No Project associated with this Finding
Who is living in the lake?
Fishes and signal crayfish (Pacifastacus leniusculus) are the dominant mobile consumers found in Lake Tahoe’s nearshore. Assessment of Lake Tahoe’s nearshore fish and crayfish community should be a useful metric to detect changes in community structure and measure nearshore biological health and integrity. All native forage fishes (e.g. Lahontan redside- Richardsonius egregious and speckled dace- Rhinichthys osculus) utilize Lake Tahoe’s nearshore zone for food, coverage and habitat for spawning (Beauchamp, Byron, & Wurtsbaugh, 1994; Ngai, et al., 2010). These native fishes represent an important food source for various sport fishes (e.g. lake trout- Salvelinus namaycush) in the lake (Miller, 1951). In marinas and embayment, unintentionally introduced nonnative fishes are also found. Establishment of these fishes has virtually eliminated native cyprinid population from some areas of the lake, suggesting that lake-wide establishment of these nonnative fishes can significantly impact the native biota of Lake Tahoe (Kamerath et al., 2008). Introduced into Lake Tahoe as early as 1885, signal crayfish is currently the dominant benthic species in the lake (Abrahamsson & Goldman, 1970). In other lake systems, crayfish production often exceeds the production and consumption of all other benthic invertebrates combined (Momot, 1995; Whiteledge & Rabeni, 1997). A polytrophic feeder (Lodge, Kershne, Aloi, & Covich, 1994), crayfish can also affect the flow of energy and nutrients, often having positive and negative impacts on both algal production and benthic invertebrate production and diversity (Flint & Goldman, The Effects of a Benthic Grazer on the Primary Productivity of the Littoral Zone of Lake Tahoe, 1975; Light, 2003). In addition, data collected by Kamerath et al. (2008), suggests that crayfish is a major food source for nonnative warmwater fishes in Lake Tahoe. Given its longevity and dominance (conservatively estimated at 8 million lbs, Chandra et al. unpublished) in Lake Tahoe’s benthic community, crayfish likely plays an important role in ecological function of the lake.
Signal Crayfish (Pacifastacus leniusculus) were introduced into Lake Tahoe as early as 1885, and was established by 1936 (Abrahamsson & Goldman, 1970). Crayfish are currently the dominant benthic species in the lake and are conservatively estimated at 8 million lbs (Chandra et al. unpublished). Recent investigations of crayfish ecology and subsequent increases in their population suggest this consumer is competing and preying upon benthic invertebrates at the bottom of the lake.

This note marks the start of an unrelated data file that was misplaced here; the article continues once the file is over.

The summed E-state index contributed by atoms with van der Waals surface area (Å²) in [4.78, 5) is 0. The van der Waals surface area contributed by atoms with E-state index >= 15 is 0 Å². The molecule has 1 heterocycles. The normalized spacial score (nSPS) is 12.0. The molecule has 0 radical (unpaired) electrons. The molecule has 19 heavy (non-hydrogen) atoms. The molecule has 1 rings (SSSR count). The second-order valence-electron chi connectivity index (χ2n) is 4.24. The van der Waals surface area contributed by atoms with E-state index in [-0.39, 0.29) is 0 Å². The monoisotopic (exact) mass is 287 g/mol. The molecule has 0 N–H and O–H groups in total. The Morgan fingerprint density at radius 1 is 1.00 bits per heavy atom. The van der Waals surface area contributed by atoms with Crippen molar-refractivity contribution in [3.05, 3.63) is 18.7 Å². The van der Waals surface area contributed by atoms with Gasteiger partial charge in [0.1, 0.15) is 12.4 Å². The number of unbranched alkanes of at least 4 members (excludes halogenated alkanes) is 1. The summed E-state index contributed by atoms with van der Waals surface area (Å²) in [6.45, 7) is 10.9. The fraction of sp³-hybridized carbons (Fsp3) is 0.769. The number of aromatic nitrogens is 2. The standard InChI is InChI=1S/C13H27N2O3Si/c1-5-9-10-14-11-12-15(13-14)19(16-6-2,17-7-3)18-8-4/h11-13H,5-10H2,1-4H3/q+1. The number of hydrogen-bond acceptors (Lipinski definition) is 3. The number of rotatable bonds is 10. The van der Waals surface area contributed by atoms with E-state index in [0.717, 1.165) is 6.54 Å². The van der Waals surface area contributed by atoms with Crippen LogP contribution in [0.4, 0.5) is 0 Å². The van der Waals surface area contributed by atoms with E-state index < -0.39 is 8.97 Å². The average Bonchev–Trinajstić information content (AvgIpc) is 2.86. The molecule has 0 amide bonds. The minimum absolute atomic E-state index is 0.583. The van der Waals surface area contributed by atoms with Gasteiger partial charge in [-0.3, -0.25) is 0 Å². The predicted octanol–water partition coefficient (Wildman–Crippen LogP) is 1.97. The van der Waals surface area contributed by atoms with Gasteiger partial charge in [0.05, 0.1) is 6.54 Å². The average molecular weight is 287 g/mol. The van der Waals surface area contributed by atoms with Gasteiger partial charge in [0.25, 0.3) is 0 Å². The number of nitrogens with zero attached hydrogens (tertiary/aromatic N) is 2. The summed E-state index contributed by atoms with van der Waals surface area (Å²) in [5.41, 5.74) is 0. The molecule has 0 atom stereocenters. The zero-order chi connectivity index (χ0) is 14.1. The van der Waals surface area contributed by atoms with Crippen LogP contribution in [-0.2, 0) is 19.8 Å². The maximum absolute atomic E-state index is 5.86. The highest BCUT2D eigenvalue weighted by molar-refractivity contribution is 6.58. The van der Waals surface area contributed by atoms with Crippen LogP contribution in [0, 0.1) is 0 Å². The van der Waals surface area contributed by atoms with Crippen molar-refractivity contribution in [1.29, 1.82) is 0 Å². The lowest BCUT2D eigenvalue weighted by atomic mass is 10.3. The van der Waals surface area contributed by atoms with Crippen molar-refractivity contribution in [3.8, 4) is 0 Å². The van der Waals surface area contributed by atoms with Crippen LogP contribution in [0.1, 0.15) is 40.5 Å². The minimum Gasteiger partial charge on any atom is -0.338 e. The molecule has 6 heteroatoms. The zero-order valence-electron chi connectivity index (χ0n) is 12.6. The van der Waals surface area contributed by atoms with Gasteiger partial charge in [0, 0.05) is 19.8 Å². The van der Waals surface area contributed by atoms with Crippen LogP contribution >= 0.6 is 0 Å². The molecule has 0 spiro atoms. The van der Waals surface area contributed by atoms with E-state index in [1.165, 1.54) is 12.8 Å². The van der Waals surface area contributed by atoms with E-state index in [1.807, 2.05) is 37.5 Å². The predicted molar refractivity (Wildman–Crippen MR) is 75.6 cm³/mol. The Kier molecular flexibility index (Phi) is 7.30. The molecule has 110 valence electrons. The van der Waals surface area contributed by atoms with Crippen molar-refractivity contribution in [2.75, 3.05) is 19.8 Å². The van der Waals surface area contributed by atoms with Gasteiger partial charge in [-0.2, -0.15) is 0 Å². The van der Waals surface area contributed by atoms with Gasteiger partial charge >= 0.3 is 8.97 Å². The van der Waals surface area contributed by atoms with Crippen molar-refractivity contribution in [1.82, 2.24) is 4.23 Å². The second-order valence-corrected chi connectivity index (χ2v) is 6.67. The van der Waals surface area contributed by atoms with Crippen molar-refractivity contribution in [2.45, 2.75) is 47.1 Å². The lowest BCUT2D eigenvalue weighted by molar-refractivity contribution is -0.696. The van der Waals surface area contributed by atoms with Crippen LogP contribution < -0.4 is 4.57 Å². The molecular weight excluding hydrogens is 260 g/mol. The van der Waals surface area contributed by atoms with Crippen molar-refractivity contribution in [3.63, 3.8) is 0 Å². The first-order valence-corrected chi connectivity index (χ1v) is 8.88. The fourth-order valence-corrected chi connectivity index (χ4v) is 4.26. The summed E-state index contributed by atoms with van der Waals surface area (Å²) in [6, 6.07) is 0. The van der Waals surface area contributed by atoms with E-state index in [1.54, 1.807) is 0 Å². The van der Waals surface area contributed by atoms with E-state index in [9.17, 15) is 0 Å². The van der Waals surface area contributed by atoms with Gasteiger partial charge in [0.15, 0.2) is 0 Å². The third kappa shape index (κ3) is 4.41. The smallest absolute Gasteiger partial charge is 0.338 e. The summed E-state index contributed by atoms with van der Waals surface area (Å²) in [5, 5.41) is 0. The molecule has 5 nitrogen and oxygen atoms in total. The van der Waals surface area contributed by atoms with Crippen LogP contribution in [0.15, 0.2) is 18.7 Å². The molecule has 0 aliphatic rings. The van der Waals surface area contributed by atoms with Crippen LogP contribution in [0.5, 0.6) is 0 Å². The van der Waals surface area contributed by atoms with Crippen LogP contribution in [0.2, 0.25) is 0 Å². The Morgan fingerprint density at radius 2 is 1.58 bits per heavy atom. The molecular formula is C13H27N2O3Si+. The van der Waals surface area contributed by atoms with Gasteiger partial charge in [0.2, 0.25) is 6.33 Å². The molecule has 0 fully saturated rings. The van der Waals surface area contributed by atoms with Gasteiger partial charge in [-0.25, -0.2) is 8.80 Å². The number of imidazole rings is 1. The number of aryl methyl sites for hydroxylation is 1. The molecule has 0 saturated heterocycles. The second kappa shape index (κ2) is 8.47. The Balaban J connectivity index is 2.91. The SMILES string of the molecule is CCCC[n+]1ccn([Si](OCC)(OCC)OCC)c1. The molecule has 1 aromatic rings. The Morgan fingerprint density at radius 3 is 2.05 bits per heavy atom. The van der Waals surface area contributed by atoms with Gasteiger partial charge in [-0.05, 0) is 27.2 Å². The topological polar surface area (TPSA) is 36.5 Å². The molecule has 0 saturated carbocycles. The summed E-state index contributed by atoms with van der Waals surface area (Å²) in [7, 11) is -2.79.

Fish Monitoring Efforts in Lake Tahoe
In 1991-1994 and 2008-2009, the predominant fish species caught in the nearshore minnow traps from three sampled locations (North Stateline, Sunnyside, and Meeks Pt/Sugar Pine Point) were Lahontan reside shiners and speckled dace. Tahoe sucker, another dominant species found in the 1991-1994 sampling, was not captured in the 2008-2009 sampling. Comparison of native biomass estimates between 1988-89 and 2009 show a general decline in nearshore native fish abundance and distribution. All fish species examined, except Tahoe sucker demonstrated greater reliance in pelagic food source and all fish species have reduced trophic position. This may be attributed to the onset of cultural eutrophication which would shift productivity to the pelagic/open water zone and a subsequent decrease on energetic consumption by native fishes.
Observations suggest that lake-wide establishment of warmwater nonnative fishes has not yet occurred. In 2011, a nonnative warmwater fish control program was introduced. Extensive distributions of nonnative fishes were found at both Tahoe Keys east and west basin. Total of 12,465 non-native warmwater fishes were captured and removed from sampled sites. Species removed include largemouth bass, bluegill, black crappie, brown bullhead, goldfish, smallmouth bass, and golden shiner (Notemigonus crysoleucas) (Figure 18-5).
Where are the Crayfish?